At the time it was a splurge for us—thirty dollars—but how could we resist? Turns out the shop owner had just polished its brass base that very morning before putting it in the shop window. "I knew it would go quickly," he said, chuckling. The shop is gone now. Still, I'm sure he'd be happy to know it's given us many years of joy. Every time I hear its version of "Santa Claus Is Coming to Town," I have to smile.
Martin and I used to think that our best years ended in odd numbers.
In hindsight, I think we'd flip that analogy to fit any year in which we weren't having a great year.
For us — and I guess a lot of you, too — 2011 was a mixed blessing. I'm not an avid baseball fan, but there is something to say about "times up to bat": the more you put it out there, the better chance you'll have of scoring a hit, as opposed to an error.
And every now and then, you also hit it out of the park.
Granted, for Team Brown, there were enough errors for 2011 to turn us around on the assumption that odd years are our best. But we also had our fair share of hits, including the launch of four books. My two were The Baby Planner and The Housewife Assassin's Handbook. Martin's books were Fit in 50 Days, and on the last day of the year, The Ultimate New Year's Resolution Diet.
Not only that, but I saw one of my titles, True Hollywood Lies, achieve the ranking of 411 in Amazon Bestsellers, as well as #9 in Amazon's category of Books/Literature & Fiction/Comic.
On the first day of every new year, Martin starts off by saying, "It's a new year, and we're still here."
He means this, literally as well as figuratively.
It's an inside joke:
One new year's day, just after we moved to Marin County, we were walking our children into Mill Valley's Old Mill Park when the skies opened up. As the rain poured down, an elderly gentleman, standing in his garage called out, "You can stand here with me, if you want, until it blows over."
We were happy to take him up on his offer.
Standing there, we made small talk. I don't know how the subject of the man's wife came up. I guess it had to do with the fact that we'd just started another new year. With the openess that only comes with fresh emotional wounds, he said, "Yep, just this past new year's day, as we sat down to breakfast, she said, 'Well, it's a new year, and we're still here.' Then she dropped dead of a heart attack."
What a way to start the year: losing the person you love the most, whom you've spent a lifetime.
Any other issues are miniscule. They are a run in the pantyhose of your life.
To put things in perspective: he hadn't had a bad hair day. He had a bad hair year.
Whenever we're coming off a bad year, or we're trepidacious as to what the new year will bring, we remember that man and the wife he mourned.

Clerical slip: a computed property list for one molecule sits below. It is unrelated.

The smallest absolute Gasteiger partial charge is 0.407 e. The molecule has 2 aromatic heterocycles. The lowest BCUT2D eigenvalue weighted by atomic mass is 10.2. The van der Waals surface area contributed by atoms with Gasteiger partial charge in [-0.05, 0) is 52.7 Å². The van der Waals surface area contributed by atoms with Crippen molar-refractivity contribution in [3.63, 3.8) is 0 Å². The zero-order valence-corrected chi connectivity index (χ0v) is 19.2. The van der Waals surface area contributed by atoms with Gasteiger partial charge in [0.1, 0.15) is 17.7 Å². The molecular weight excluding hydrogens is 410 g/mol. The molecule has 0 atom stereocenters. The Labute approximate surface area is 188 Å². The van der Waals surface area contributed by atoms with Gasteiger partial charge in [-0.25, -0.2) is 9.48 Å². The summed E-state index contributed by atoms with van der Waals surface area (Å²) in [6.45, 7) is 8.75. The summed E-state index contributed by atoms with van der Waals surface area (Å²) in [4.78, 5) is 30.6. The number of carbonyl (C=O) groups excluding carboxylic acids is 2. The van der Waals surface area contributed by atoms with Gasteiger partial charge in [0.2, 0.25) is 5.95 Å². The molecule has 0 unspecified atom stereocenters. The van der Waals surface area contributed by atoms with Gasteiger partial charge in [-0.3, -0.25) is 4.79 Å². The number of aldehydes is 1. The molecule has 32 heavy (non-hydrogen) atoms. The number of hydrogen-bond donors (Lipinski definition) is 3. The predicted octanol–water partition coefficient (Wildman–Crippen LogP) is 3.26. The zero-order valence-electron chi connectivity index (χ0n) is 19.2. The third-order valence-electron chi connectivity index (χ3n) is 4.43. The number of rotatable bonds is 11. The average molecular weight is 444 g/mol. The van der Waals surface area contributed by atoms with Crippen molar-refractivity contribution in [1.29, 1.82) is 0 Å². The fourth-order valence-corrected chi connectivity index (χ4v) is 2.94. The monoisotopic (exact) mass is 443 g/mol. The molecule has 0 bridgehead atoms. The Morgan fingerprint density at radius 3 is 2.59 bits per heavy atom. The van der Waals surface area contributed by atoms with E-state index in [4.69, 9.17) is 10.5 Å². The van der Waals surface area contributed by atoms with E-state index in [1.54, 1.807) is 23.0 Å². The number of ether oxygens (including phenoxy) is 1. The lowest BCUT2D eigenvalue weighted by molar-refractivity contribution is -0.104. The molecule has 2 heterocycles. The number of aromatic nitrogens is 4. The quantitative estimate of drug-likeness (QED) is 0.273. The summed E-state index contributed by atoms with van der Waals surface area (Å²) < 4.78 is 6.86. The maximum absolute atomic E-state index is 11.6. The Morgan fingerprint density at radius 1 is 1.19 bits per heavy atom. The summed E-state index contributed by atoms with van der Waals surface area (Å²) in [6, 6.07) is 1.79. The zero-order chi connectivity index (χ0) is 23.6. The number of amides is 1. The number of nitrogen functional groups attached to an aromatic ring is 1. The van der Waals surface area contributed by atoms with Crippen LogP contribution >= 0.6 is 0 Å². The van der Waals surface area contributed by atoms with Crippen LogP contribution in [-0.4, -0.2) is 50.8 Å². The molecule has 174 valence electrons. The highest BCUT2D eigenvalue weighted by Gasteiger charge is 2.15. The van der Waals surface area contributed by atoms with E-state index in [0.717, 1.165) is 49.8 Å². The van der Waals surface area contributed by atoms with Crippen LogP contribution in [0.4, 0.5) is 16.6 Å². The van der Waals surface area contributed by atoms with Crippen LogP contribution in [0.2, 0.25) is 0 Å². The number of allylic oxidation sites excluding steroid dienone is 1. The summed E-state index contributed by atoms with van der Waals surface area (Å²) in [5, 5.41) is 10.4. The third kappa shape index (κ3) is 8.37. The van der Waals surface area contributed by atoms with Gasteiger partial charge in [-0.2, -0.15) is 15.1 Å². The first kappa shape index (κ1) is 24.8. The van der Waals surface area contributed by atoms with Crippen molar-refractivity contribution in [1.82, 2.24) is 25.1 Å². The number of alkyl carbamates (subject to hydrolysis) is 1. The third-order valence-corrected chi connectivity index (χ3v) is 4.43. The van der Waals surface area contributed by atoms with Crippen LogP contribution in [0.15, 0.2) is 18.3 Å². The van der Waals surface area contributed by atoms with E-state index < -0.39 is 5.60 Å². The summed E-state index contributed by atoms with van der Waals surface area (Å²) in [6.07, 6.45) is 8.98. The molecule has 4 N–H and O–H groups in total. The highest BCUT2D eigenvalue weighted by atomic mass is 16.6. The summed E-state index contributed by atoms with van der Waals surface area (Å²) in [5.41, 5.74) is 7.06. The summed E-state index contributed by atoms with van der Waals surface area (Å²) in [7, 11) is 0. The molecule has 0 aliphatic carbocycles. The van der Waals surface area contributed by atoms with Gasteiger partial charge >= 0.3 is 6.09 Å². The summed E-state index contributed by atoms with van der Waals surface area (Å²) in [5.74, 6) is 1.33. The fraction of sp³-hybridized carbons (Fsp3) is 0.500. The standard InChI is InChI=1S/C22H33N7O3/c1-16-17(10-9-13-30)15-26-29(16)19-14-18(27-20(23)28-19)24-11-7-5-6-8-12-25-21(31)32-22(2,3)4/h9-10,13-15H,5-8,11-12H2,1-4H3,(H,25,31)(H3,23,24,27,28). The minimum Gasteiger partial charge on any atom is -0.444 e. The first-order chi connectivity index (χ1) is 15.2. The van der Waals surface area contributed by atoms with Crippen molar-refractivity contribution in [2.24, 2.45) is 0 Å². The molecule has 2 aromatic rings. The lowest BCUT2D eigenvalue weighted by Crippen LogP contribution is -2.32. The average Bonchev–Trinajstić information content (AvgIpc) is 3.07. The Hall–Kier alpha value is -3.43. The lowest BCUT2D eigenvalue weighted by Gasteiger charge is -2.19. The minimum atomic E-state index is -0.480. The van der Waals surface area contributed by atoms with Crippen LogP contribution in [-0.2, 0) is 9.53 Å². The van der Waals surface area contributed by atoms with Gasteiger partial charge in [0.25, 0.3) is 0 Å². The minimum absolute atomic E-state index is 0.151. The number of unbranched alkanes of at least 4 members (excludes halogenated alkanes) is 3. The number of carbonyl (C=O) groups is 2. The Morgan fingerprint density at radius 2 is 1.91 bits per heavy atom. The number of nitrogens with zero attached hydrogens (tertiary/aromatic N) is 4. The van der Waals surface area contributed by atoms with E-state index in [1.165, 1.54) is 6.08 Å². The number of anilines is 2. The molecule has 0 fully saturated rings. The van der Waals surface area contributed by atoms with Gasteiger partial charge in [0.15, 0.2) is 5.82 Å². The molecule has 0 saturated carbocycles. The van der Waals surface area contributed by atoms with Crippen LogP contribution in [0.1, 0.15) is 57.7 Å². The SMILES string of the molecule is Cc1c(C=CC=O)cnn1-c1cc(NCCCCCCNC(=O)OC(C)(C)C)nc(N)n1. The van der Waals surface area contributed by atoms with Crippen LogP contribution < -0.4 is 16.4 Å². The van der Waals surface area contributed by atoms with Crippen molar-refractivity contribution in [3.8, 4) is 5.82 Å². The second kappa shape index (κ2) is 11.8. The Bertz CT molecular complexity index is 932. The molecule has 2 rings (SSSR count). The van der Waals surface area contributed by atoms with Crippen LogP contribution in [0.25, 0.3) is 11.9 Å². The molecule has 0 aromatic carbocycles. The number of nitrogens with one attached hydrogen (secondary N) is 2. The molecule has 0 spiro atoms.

And we count our blessings. Here are the ones I cherish most:
– We have great health, as do our children.
– We are still as madly in love today as we were on the day we married.
– We saw many of our far-flung family this year, making new memories even as we remembered the old ones.
– Our friends are loving, appreciative and a joy to be around. If only we could see more of them, more often!
– We love what we do, which is write.
You've got to love the fact that life is just one big tease,
*Photo: Uber-model Jean Shrimpton, by Richard Avedon. Talk about helmet hair!
Read an excerpt of
THE HOUSEWIFE ASSASSIN'S HANDBOOK
And I had to hear it from my
He was recommending sperm bank
stocks. He even suggested, however
delicately, that Martin make several deposits.
Too late, I informed him. That
branch was closed years ago, after the birth of our second child.
Most single women I know lament
their difficulties in finding a few good men. Now, beside such coveted traits
as wit, intellect and cute buns, the Significant Other Rating System of a 21st
Century woman will also include a high sperm count.
Needless to say, in-vitro will be
I expect the Republican Party
will take credit for this occurrence: without babies, there is no need for a
welfare system, he’ll crow, and at last, the budget will be balanced.
What the politicos don’t realize
is that the true crisis right now is not propagation, but in the wellbeing of
the children already walking on this planet. The majority of our elementary,
high school and college facilities have lowered their standards, so our
children are learning less than we did. While we’re busy making ends meet, MTV Jersey Shore and The Real Housewives of Atlanta are giving our latchkey kids their version of our world. We get home too late to make real
meals, so our kids chow down on candy bars, sodas, hormone-injected milk and
meat, and pre-packaged, microwavable preservative-laden foods.
Let's not forget the PCBs and
DDTs in our oceans, streams and lakes. There's now an island of trash in the Pacific Ocean that is bigger than Texas. It's subprime real estate now, but when the ice caps melt, it may be the only game in town.
Talk about an ocean view.
And we wonder why sperm counts
Keep one thing in perspective:
Compared to childrearing, baby making has always been overrated. A 20-hour
labor is manna compared to the first time your surly, hormonal-driven teenager
comes home at three in the morning when his curfew was at 10 o’clock.
Those bemoaning the drop in sperm
count are welcomed to spend a weekend with our kids. It may change your mind on the whole picture.
Okay, seriously though, before we all start investing in
sperm bank stock, let’s give humankind one more chance to renew itself: our new
credo should be “One Egg, One Sperm." Why does the average male need to produce 300 million sperm
in the first place?
That’s so typical of a man: use
one sperm cell, and throw out 299 million others.
Simon & Schuster/Downtown Press